Jim Porter: Lawyer falls off horse … and sues
and#8220;The thrill of victory, the agony of defeatand#8221; are emotions usually associated with sports, but often follow the culmination of a lawsuit. In this case, they arose from both.
That is the lead sentence in today’s Opinion, written by Arthur Scotland, Chief Justice of the Court of Appeal in Sacramento. As you read on you will understand the irony of his words.
Bert and Anne Owens hosted a barbeque on their cattle ranch in celebration of a legal victory in which their attorney Ellyn Levinson successfully defeated Tehama County in a Williamson Act case. At the barbeque picnic Levinson asked Bert if she could ride a horse. She said she had ridden horses before. (You know where this is going).
Bert Owens put Levinson on Pistol, a quarter horse trained as a cattle horse, but did not inquire further about her riding experience. Levinson rode around the corral for a bit, then entered the larger field where Pistol unexpectedly broke into a gallop. Levinson’s feet came out of the stirrups, she let go of the reins, and held onto the saddle horn in an attempt to stay on. Pistol took a hard left throwing Levinson into a fence, shattering her hip and cutting her face with barbed wire.
One good deed deserves another. Levison so appreciated the barbeque she sued her hosts for negligence claiming they: (1) put her on a horse specially trained for sorting cattle and team penning competitions (Pistol could and#8220;spinand#8221; and do and#8220;sliding stopsand#8221;); (2) failed to thoroughly ask her about her skill level in riding; (3) failed to warn her of Pistol’s trained behaviors; and (4) gave her no instruction on how to control Pistol.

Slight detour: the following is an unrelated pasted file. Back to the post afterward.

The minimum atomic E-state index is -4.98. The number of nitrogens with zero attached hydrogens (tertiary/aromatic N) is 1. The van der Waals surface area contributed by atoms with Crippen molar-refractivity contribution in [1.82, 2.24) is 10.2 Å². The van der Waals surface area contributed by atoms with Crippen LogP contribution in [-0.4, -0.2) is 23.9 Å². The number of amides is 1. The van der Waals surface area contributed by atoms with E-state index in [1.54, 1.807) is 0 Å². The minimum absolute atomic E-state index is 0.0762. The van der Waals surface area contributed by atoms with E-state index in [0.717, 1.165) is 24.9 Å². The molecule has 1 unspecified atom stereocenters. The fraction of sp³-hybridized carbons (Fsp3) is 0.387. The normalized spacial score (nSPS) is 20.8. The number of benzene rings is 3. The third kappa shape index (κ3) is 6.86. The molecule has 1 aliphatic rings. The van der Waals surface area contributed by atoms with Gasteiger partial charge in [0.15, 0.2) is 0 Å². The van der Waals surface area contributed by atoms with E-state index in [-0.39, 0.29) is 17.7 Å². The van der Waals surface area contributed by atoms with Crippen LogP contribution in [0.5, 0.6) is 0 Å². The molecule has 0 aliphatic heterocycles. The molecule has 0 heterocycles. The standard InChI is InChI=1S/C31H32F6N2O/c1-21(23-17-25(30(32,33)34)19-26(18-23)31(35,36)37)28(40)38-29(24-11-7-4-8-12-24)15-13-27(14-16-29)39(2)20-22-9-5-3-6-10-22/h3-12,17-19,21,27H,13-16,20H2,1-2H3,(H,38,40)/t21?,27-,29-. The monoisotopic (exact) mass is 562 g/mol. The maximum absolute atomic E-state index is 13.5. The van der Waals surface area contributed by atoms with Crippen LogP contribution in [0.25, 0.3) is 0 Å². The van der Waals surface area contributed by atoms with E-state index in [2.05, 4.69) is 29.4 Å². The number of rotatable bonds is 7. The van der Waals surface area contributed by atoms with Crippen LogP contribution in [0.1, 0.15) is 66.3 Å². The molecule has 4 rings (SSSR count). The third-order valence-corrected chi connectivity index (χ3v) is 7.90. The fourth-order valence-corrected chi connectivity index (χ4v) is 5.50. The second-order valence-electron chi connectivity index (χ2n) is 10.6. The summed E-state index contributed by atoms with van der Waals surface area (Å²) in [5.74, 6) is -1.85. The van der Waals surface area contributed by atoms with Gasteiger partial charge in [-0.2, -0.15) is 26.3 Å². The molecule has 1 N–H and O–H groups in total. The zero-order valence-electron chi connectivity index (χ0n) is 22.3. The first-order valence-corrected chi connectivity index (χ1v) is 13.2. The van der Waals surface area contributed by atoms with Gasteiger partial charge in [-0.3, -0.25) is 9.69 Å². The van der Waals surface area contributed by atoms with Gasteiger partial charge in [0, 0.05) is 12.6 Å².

The trial court ruled for the Owens noting they were ranchers trying to accommodate their lawyer who wanted to ride a horse.
The only explanation given for Pistol’s behavior was and#8220;he was just being a horse.and#8221; Plus Levinson mounted the horse by herself and appeared in control. Lawyers do that.
The trial judge found there would be a chilling effect on ranchers throughout California if they could be sued for allowing a guest, at the guest’s request, to ride a horse at a picnic on the ranch, especially after the guest said she had ridden before. Lawyer Levinson appealed.
Regular readers of the Law Review know this is an assumption of the risk case. Those who participate in sporting activities (or Burning Man in the Black Rock Desert) assume the risk of injuries inherent in the sport itself.
For example, horseback riders generally assume the risk, although commercial trail riding operators must supply horses that are not and#8220;unduly dangerousand#8221; and must warn the patrons renting a given horse if that horse has evidenced a predisposition to behave badly.
The Owens were not commercial operators, they simply let their attorney ride on their ranch at a barbeque picnic. Pistol was considered their and#8220;best horse,and#8221; certainly not unduly dangerous. and#8220;Imagine how awkward it would have been for Burt and Anne to question their attorney’s confident expression of competence as a horseback rider,and#8221; wrote the Court of Appeal.
Levinson assumed the risks inherent in horseback riding, and the Owens did not increase those risks.
Pistol prevails. Time for a celebratory barbeque on the ranch and#8212; or NOT.
Jim Porter is an attorney with Porter Simon, with offices in Truckee, South Lake Tahoe, Incline Village and Reno. He is a real estate broker and was the Governor’s appointee to the Fair Political Practices Commission and McPherson Commission, both involving election law and the Political Reform Act. He may be reached at email@example.com or at the firm’s web site http://www.portersimon.com.
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